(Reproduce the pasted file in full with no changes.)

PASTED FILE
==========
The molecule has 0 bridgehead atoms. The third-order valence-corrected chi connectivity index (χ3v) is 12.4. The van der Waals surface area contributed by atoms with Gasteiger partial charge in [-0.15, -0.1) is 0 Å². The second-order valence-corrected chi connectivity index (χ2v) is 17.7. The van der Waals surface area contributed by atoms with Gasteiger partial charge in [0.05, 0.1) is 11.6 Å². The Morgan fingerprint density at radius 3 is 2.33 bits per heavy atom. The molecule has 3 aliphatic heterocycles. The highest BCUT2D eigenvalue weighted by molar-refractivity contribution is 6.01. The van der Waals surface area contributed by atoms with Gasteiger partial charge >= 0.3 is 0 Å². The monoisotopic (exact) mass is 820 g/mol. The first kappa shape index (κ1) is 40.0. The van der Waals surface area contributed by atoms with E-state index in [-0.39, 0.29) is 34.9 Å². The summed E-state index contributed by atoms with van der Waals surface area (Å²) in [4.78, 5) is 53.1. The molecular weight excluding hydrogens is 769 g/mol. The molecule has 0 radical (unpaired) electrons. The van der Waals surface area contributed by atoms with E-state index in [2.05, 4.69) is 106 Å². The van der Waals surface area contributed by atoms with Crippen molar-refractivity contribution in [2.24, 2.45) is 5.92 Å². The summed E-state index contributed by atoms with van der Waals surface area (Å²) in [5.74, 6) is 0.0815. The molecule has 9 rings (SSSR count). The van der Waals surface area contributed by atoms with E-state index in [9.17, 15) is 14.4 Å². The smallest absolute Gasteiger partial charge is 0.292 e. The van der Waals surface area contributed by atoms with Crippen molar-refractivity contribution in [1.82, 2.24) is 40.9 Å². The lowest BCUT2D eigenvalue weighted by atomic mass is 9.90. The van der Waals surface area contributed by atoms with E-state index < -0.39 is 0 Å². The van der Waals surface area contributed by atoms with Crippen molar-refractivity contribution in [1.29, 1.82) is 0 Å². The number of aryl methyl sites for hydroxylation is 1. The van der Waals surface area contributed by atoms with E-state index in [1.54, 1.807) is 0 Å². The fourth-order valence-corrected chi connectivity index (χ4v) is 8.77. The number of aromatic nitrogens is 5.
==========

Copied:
The molecule has 0 bridgehead atoms. The third-order valence-corrected chi connectivity index (χ3v) is 12.4. The van der Waals surface area contributed by atoms with Gasteiger partial charge in [-0.15, -0.1) is 0 Å². The second-order valence-corrected chi connectivity index (χ2v) is 17.7. The van der Waals surface area contributed by atoms with Gasteiger partial charge in [0.05, 0.1) is 11.6 Å². The Morgan fingerprint density at radius 3 is 2.33 bits per heavy atom. The molecule has 3 aliphatic heterocycles. The highest BCUT2D eigenvalue weighted by molar-refractivity contribution is 6.01. The van der Waals surface area contributed by atoms with Gasteiger partial charge >= 0.3 is 0 Å². The monoisotopic (exact) mass is 820 g/mol. The first kappa shape index (κ1) is 40.0. The van der Waals surface area contributed by atoms with E-state index in [-0.39, 0.29) is 34.9 Å². The summed E-state index contributed by atoms with van der Waals surface area (Å²) in [4.78, 5) is 53.1. The molecular weight excluding hydrogens is 769 g/mol. The molecule has 0 radical (unpaired) electrons. The van der Waals surface area contributed by atoms with E-state index in [2.05, 4.69) is 106 Å². The van der Waals surface area contributed by atoms with Crippen molar-refractivity contribution in [2.24, 2.45) is 5.92 Å². The summed E-state index contributed by atoms with van der Waals surface area (Å²) in [5.74, 6) is 0.0815. The molecule has 9 rings (SSSR count). The van der Waals surface area contributed by atoms with E-state index in [9.17, 15) is 14.4 Å². The smallest absolute Gasteiger partial charge is 0.292 e. The van der Waals surface area contributed by atoms with Crippen molar-refractivity contribution in [1.82, 2.24) is 40.9 Å². The lowest BCUT2D eigenvalue weighted by atomic mass is 9.90. The van der Waals surface area contributed by atoms with E-state index < -0.39 is 0 Å². The van der Waals surface area contributed by atoms with Crippen molar-refractivity contribution in [1.29, 1.82) is 0 Å². The number of aryl methyl sites for hydroxylation is 1. The van der Waals surface area contributed by atoms with E-state index in [1.54, 1.807) is 0 Å². The fourth-order valence-corrected chi connectivity index (χ4v) is 8.77. The number of aromatic nitrogens is 5.